Finding Internship Opportunities

Most library science degree programs require a specific number of observational hours or some form of internship or both. The terminology used will vary based on which discipline you choose to study; school media students must complete a student teaching practicum, an archives student may need to complete hands-on experience in the form of an internship that culminates in a large-scale project, etc.

While some universities offer assistance in placing you in an internship, others do not. So what do you do if you’ve just learned you’re responsible for completing X amount of hours and you’re unsure where to find an internship in your field of study? Read on.

  • Reach out to your connections

If you read my previous post regarding networking, you understand how pivotal it is to start making connections with professionals in your field while you’re still in school. Do you work part-time as a trainee in a public library? Ask your colleagues if they know any libraries accepting interns. Does your classmate already work in a school as an administrator? Ask if the librarian there would be willing to be your cooperating librarian for student teaching.

  • Pay attention to your school’s listservs

Since an internship is likely a requirement for ALL library science students, student advisors and department heads are likely aware that many students will be coming to them for guidance on where they might be able to satisfy the requirement. Most graduate schools maintain a daily or weekly listserv where they might detail internship opportunities or even job openings.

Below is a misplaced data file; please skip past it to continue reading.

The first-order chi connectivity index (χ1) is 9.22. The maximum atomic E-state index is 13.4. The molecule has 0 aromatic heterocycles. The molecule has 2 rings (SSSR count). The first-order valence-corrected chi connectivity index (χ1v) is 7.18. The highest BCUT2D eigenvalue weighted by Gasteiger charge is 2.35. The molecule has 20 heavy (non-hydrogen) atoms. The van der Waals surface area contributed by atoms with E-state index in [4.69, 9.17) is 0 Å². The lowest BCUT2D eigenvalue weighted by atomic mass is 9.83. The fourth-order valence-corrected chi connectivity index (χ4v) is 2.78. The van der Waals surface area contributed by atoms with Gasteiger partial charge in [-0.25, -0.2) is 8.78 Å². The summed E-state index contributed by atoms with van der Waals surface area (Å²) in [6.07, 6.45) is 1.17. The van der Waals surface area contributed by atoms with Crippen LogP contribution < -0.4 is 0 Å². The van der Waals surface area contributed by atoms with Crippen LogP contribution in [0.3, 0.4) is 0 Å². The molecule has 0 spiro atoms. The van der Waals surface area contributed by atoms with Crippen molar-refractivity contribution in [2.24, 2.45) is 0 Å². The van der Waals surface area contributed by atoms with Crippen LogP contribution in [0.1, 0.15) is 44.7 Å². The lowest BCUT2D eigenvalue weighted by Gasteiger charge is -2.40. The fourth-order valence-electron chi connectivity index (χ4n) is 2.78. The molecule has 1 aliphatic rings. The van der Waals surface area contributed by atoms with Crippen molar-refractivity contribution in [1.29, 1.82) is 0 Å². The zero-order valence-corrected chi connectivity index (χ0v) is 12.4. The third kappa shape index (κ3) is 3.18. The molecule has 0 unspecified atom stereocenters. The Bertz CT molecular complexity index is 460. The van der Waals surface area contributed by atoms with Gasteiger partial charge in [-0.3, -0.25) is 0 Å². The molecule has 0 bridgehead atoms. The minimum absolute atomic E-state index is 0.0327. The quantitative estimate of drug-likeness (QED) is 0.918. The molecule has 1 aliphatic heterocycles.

• Be aware of online resources

Sites like Archives GigThe Association of Research LibrariesLibrary of Congress’s Internships and Fellowships, and National Archives’ Presidential Libraries Internships provide listings or searchable databases of internship opportunities. Are you an archives student who has your sights set on somewhere specific like the American Museum of Natural History in Manhattan? Be sure to check a specific museum or organization’s website for posted internship openings.

  • Be prepared

Some internships may require an interview with the person who will be your direct supervisor. This is great practice! It will also enable you to “pick the brain” of the your interviewer and help you gauge if this is the right field/place for you. Usually your interviewer will run through the tasks that will be expected of you. You can either mention other requirements, like a large-scale project, during the interview or in the first few days of your internship. Be prepared with questions about the organization/library/school, but also be gracious. Someone is willing to give you their valuable time in exchange for some hands-on experience! Make a good impression from the start.

  • Understand that an internship is often different than the actual job

One of the most valuable pieces of advice I received was that the coursework in college and grad school is NOT entirely representative of the career you’re pursuing. I’ve found this to be true of internships as well; the tasks you are assigned as an intern only offer a glimpse into the daily workings of that position. Is it practical experience regardless? Of course. But each job is such a unique experience and there are certain things that will arise where you can only act on instinct based on experience – such as handling a difficult patron or dealing with an ILS that has crashed in the middle of a busy school day.

Keep your eyes and mind open to opportunities and you’ll have a library internship in no time that will most assuredly provide you personal and academic enrichment.